Why Financial Institutions Need Data Encryption Education
For industries across all verticals, falling victim to a data breach is considered the ultimate kiss of death. Aside from having to deal with the aftermath of a damaged reputation, the costs and labor required to clean up the mess aren’t worth the risk of casting a blind eye to better security.
For financial institutions in particular, government and industry mandates are a major driving force behind the need to better protect an organization’s data – both corporate, as well as customer. There are ways in which these companies can ensure the protection of their data and prevent the occurrence of a targeted data breach.
A number of major players in the financial space have been working to fight back against these criminals. Since 2004, leading brands like American Express, JCB International, Discover Financial Services, Visa Inc. and MasterCard Worldwide have formed the Payment Card Industry Security Standards Council; working together, this group has agreed to incorporate the Payment Care Industry Data Security Standard as a technical requirement for each of their data security and compliance programs. Some of these requirements include implementing strong access control measures, regularly monitoring and testing networks and protecting cardholder data.
While the program based on PCI DSS is a start, there are still a number of steps that financial institutions can take in the fight against malicious data hackers – one step in particular involves encryption. A lot of banks assume that if hackers aren’t trying to actually access financial data, it means that said data is safe. Unfortunately, this assumption is a common mistake that needs to be addressed. Financial information that is stored on a device (think laptop or mobile phone) is often overlooked because users assume (yes – there’s that word again) that data is protected; hackers can still get into a system and access confidential financial information. The only way to avoid an issue is by encrypting data while it is at-rest. Encrypting data at-rest means that if a device is stolen by even the most advanced hacker, the information on that device is out of harm’s way.
Financial institutions such as banks and credit unions must be able to access the path of personally identifiable information, or “PII.” Solutions like sniffer tools or network traffic monitoring software can allow these organizations to locate data in-flight and know exactly where each piece of information has been on its way to an end-point destination. These types of offerings can also tell whether or not certain pieces of information were actually encrypted during their transmission – ultimately allowing an IT administrator to know if there is a potential threat before that data has even been accessed. They also have the ability to inform you on which specific network devices are storing PII at any point in time. By doing this, the institution will be able to make the appropriate security adjustments based on potential threats, keeping employees and customers out of harm’s way.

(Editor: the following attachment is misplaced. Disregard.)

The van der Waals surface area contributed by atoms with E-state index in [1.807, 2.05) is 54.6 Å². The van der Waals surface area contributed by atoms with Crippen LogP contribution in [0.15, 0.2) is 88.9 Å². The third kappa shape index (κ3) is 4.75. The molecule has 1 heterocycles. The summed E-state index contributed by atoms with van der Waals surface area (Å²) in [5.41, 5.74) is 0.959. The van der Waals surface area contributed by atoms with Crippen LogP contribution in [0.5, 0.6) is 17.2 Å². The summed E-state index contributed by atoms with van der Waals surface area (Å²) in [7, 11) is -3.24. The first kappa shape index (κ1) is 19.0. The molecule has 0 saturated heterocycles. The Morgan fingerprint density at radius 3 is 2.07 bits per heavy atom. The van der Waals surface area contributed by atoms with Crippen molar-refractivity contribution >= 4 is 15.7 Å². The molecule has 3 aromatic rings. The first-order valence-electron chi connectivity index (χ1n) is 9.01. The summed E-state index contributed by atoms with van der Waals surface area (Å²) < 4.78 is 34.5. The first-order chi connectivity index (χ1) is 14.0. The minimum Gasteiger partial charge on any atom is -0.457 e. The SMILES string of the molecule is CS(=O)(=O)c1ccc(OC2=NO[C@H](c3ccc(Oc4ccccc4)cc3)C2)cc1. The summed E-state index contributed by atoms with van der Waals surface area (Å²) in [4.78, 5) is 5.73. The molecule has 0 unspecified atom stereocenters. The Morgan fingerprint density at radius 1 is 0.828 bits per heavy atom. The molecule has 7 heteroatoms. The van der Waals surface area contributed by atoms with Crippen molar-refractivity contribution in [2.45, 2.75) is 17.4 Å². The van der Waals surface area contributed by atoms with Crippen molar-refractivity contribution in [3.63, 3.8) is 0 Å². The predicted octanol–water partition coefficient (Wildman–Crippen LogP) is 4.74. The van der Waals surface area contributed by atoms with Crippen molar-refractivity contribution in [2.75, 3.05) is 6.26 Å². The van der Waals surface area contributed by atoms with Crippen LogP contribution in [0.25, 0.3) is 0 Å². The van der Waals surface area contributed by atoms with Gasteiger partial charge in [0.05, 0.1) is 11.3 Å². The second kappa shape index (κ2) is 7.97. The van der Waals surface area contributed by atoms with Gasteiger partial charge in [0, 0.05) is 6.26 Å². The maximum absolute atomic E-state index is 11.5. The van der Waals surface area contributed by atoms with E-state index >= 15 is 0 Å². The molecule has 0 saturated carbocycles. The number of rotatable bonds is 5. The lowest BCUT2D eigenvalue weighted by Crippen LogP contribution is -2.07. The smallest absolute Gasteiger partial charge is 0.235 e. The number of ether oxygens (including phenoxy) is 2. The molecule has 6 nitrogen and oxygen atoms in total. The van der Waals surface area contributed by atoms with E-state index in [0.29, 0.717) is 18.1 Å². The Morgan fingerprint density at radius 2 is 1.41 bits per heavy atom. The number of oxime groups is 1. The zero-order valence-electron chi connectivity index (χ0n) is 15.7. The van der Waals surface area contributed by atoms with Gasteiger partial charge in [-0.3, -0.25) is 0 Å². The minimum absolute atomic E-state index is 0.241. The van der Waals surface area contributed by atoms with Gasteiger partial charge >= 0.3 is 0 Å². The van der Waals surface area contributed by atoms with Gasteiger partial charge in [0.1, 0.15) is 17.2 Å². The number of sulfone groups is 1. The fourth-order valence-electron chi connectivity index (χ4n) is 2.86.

When it comes to encryption, financial institutions must make sure that they have a policy in place that is not only mandatory, but also manageable. These organizations are constantly making adjustments to their security standards, therefore it’s imperative that these adjustments can be easily controlled. Technically speaking, this kind of policy should really include the use of encryption with a minimum 128-bit keys (or stronger) as well as multiple rounds of testing before the policy is ever implemented. IT professionals within the organization should be conducting an audit of a sample of systems post-deployment. Role-based controls are also a must when executing this type of security platform. Only individuals at certain roles within an organization should have the ability to make these sorts of adjustments or control these pieces of highly-sensitive information. Consistent and on-going audits are also always suggested to make sure that the highest level of data security and the most up to date encryption policies are being enforced.
No financial institution wants to deal with the reputational damages that a data breach can bring, particularly with how painful and long-lasting the repercussions can often be. When confidential information is lost—or even worse, stolen—all parties involved, whether that be the employees within the organization or their customers, want the validation that their private financial information is still well out of harm’s way thanks to a strict data security policy.
Mark Hickman is chief operating officer of data security at WinMagic. He can be reached at 905-502-7000 or email@example.com.